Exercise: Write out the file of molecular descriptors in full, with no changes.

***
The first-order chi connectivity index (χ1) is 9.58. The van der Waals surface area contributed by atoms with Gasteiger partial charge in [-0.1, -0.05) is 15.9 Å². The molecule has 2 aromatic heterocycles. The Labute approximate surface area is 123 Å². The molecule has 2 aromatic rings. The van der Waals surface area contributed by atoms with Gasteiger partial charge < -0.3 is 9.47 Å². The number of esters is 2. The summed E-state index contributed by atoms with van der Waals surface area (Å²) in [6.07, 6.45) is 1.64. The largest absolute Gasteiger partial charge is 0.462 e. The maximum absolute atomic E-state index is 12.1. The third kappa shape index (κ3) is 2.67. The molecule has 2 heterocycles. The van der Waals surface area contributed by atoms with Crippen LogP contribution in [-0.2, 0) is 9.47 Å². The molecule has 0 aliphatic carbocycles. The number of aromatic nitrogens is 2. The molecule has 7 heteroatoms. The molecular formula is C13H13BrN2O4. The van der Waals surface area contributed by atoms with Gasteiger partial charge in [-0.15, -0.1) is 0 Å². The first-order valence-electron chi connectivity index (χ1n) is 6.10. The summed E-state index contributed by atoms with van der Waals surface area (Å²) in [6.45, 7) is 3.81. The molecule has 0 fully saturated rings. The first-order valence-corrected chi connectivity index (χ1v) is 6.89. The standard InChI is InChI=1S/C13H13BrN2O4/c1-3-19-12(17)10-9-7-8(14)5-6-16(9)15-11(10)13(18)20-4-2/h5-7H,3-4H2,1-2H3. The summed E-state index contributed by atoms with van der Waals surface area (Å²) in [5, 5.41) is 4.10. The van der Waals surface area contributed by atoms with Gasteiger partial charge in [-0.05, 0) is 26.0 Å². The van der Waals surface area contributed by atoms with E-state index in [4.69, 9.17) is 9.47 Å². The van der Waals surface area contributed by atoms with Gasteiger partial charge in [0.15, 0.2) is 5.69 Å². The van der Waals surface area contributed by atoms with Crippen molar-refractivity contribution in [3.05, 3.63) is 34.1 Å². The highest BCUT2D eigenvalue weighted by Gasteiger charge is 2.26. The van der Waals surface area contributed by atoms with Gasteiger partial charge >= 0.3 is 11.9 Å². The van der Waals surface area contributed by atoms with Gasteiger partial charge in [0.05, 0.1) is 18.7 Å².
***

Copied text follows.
The first-order chi connectivity index (χ1) is 9.58. The van der Waals surface area contributed by atoms with Gasteiger partial charge in [-0.1, -0.05) is 15.9 Å². The molecule has 2 aromatic heterocycles. The Labute approximate surface area is 123 Å². The molecule has 2 aromatic rings. The van der Waals surface area contributed by atoms with Gasteiger partial charge < -0.3 is 9.47 Å². The number of esters is 2. The summed E-state index contributed by atoms with van der Waals surface area (Å²) in [6.07, 6.45) is 1.64. The largest absolute Gasteiger partial charge is 0.462 e. The maximum absolute atomic E-state index is 12.1. The third kappa shape index (κ3) is 2.67. The molecule has 2 heterocycles. The van der Waals surface area contributed by atoms with Crippen LogP contribution in [-0.2, 0) is 9.47 Å². The molecule has 0 aliphatic carbocycles. The number of aromatic nitrogens is 2. The molecule has 7 heteroatoms. The molecular formula is C13H13BrN2O4. The van der Waals surface area contributed by atoms with Gasteiger partial charge in [-0.15, -0.1) is 0 Å². The first-order valence-electron chi connectivity index (χ1n) is 6.10. The summed E-state index contributed by atoms with van der Waals surface area (Å²) in [6.45, 7) is 3.81. The molecule has 0 fully saturated rings. The first-order valence-corrected chi connectivity index (χ1v) is 6.89. The standard InChI is InChI=1S/C13H13BrN2O4/c1-3-19-12(17)10-9-7-8(14)5-6-16(9)15-11(10)13(18)20-4-2/h5-7H,3-4H2,1-2H3. The summed E-state index contributed by atoms with van der Waals surface area (Å²) in [5, 5.41) is 4.10. The van der Waals surface area contributed by atoms with Gasteiger partial charge in [-0.05, 0) is 26.0 Å². The van der Waals surface area contributed by atoms with E-state index in [4.69, 9.17) is 9.47 Å². The van der Waals surface area contributed by atoms with Gasteiger partial charge in [0.15, 0.2) is 5.69 Å². The van der Waals surface area contributed by atoms with Crippen molar-refractivity contribution in [3.05, 3.63) is 34.1 Å². The highest BCUT2D eigenvalue weighted by Gasteiger charge is 2.26. The van der Waals surface area contributed by atoms with Gasteiger partial charge >= 0.3 is 11.9 Å². The van der Waals surface area contributed by atoms with Gasteiger partial charge in [0.05, 0.1) is 18.7 Å².